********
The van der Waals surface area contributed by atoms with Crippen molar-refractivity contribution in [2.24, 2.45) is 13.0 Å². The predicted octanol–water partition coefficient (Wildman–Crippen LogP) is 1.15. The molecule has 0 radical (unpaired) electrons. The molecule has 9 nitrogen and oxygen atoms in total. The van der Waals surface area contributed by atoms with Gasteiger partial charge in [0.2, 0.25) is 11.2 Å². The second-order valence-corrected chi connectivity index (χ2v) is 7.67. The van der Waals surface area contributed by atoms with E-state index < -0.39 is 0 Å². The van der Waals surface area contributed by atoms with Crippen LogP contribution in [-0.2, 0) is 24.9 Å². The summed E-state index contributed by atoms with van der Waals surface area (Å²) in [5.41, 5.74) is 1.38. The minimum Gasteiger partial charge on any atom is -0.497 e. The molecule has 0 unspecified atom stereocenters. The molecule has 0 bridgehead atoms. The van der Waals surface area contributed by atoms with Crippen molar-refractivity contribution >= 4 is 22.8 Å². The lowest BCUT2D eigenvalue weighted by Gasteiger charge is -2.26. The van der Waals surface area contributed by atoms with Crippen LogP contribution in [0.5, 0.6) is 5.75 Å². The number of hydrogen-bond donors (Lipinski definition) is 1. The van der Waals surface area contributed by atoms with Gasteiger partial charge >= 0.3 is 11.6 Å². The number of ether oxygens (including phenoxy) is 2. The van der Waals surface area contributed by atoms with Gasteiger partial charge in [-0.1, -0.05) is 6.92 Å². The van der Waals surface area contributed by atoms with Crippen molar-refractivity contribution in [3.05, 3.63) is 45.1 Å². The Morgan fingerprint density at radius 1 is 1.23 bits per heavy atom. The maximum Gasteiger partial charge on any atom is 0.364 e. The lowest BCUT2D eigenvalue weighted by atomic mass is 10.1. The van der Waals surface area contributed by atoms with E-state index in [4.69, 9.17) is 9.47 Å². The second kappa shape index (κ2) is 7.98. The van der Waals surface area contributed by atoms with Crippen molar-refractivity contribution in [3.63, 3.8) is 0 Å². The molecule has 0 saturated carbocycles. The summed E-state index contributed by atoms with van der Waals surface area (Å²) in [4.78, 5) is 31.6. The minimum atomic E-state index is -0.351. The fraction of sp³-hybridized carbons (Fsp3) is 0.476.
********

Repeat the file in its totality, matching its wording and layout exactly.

The van der Waals surface area contributed by atoms with Crippen molar-refractivity contribution in [2.24, 2.45) is 13.0 Å². The predicted octanol–water partition coefficient (Wildman–Crippen LogP) is 1.15. The molecule has 0 radical (unpaired) electrons. The molecule has 9 nitrogen and oxygen atoms in total. The van der Waals surface area contributed by atoms with Gasteiger partial charge in [0.2, 0.25) is 11.2 Å². The second-order valence-corrected chi connectivity index (χ2v) is 7.67. The van der Waals surface area contributed by atoms with E-state index < -0.39 is 0 Å². The van der Waals surface area contributed by atoms with Crippen LogP contribution in [-0.2, 0) is 24.9 Å². The summed E-state index contributed by atoms with van der Waals surface area (Å²) in [5.41, 5.74) is 1.38. The minimum Gasteiger partial charge on any atom is -0.497 e. The molecule has 0 unspecified atom stereocenters. The molecule has 0 bridgehead atoms. The van der Waals surface area contributed by atoms with Crippen molar-refractivity contribution >= 4 is 22.8 Å². The lowest BCUT2D eigenvalue weighted by Gasteiger charge is -2.26. The van der Waals surface area contributed by atoms with Crippen LogP contribution in [0.5, 0.6) is 5.75 Å². The number of hydrogen-bond donors (Lipinski definition) is 1. The van der Waals surface area contributed by atoms with Gasteiger partial charge >= 0.3 is 11.6 Å². The number of ether oxygens (including phenoxy) is 2. The van der Waals surface area contributed by atoms with Gasteiger partial charge in [-0.1, -0.05) is 6.92 Å². The van der Waals surface area contributed by atoms with Crippen molar-refractivity contribution in [3.05, 3.63) is 45.1 Å². The Morgan fingerprint density at radius 1 is 1.23 bits per heavy atom. The maximum Gasteiger partial charge on any atom is 0.364 e. The lowest BCUT2D eigenvalue weighted by atomic mass is 10.1. The van der Waals surface area contributed by atoms with E-state index in [4.69, 9.17) is 9.47 Å². The second kappa shape index (κ2) is 7.98. The van der Waals surface area contributed by atoms with Crippen molar-refractivity contribution in [3.63, 3.8) is 0 Å². The molecule has 0 saturated carbocycles. The summed E-state index contributed by atoms with van der Waals surface area (Å²) in [4.78, 5) is 31.6. The minimum atomic E-state index is -0.351. The fraction of sp³-hybridized carbons (Fsp3) is 0.476.